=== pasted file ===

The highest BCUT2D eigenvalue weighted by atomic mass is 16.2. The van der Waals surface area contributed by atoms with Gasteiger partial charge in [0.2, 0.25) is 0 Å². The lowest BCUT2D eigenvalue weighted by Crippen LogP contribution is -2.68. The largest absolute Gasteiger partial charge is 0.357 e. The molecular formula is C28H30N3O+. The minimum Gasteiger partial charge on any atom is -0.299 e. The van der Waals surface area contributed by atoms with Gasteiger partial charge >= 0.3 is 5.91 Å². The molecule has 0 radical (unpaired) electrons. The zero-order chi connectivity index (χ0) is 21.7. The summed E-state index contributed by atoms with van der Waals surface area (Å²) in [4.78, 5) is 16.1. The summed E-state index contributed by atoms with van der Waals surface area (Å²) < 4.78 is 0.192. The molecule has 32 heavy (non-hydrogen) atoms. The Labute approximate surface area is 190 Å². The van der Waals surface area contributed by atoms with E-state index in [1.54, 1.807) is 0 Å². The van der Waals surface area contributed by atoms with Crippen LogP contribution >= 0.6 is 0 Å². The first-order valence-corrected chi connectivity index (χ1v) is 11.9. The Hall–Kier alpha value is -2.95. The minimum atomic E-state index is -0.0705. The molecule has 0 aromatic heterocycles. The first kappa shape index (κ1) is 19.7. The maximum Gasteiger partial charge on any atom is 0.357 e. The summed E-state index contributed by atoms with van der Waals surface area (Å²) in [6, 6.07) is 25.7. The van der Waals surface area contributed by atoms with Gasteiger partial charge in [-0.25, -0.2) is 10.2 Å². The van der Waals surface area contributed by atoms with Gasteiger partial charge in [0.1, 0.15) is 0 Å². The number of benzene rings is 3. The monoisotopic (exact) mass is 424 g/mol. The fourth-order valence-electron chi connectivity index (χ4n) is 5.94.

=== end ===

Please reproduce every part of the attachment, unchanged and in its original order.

The highest BCUT2D eigenvalue weighted by atomic mass is 16.2. The van der Waals surface area contributed by atoms with Gasteiger partial charge in [0.2, 0.25) is 0 Å². The lowest BCUT2D eigenvalue weighted by Crippen LogP contribution is -2.68. The largest absolute Gasteiger partial charge is 0.357 e. The molecular formula is C28H30N3O+. The minimum Gasteiger partial charge on any atom is -0.299 e. The van der Waals surface area contributed by atoms with Gasteiger partial charge >= 0.3 is 5.91 Å². The molecule has 0 radical (unpaired) electrons. The zero-order chi connectivity index (χ0) is 21.7. The summed E-state index contributed by atoms with van der Waals surface area (Å²) in [4.78, 5) is 16.1. The summed E-state index contributed by atoms with van der Waals surface area (Å²) < 4.78 is 0.192. The molecule has 32 heavy (non-hydrogen) atoms. The Labute approximate surface area is 190 Å². The van der Waals surface area contributed by atoms with E-state index in [1.54, 1.807) is 0 Å². The van der Waals surface area contributed by atoms with Crippen LogP contribution >= 0.6 is 0 Å². The first-order valence-corrected chi connectivity index (χ1v) is 11.9. The Hall–Kier alpha value is -2.95. The minimum atomic E-state index is -0.0705. The molecule has 0 aromatic heterocycles. The first kappa shape index (κ1) is 19.7. The maximum Gasteiger partial charge on any atom is 0.357 e. The summed E-state index contributed by atoms with van der Waals surface area (Å²) in [6, 6.07) is 25.7. The van der Waals surface area contributed by atoms with Gasteiger partial charge in [-0.25, -0.2) is 10.2 Å². The van der Waals surface area contributed by atoms with Gasteiger partial charge in [0.1, 0.15) is 0 Å². The number of benzene rings is 3. The monoisotopic (exact) mass is 424 g/mol. The fourth-order valence-electron chi connectivity index (χ4n) is 5.94.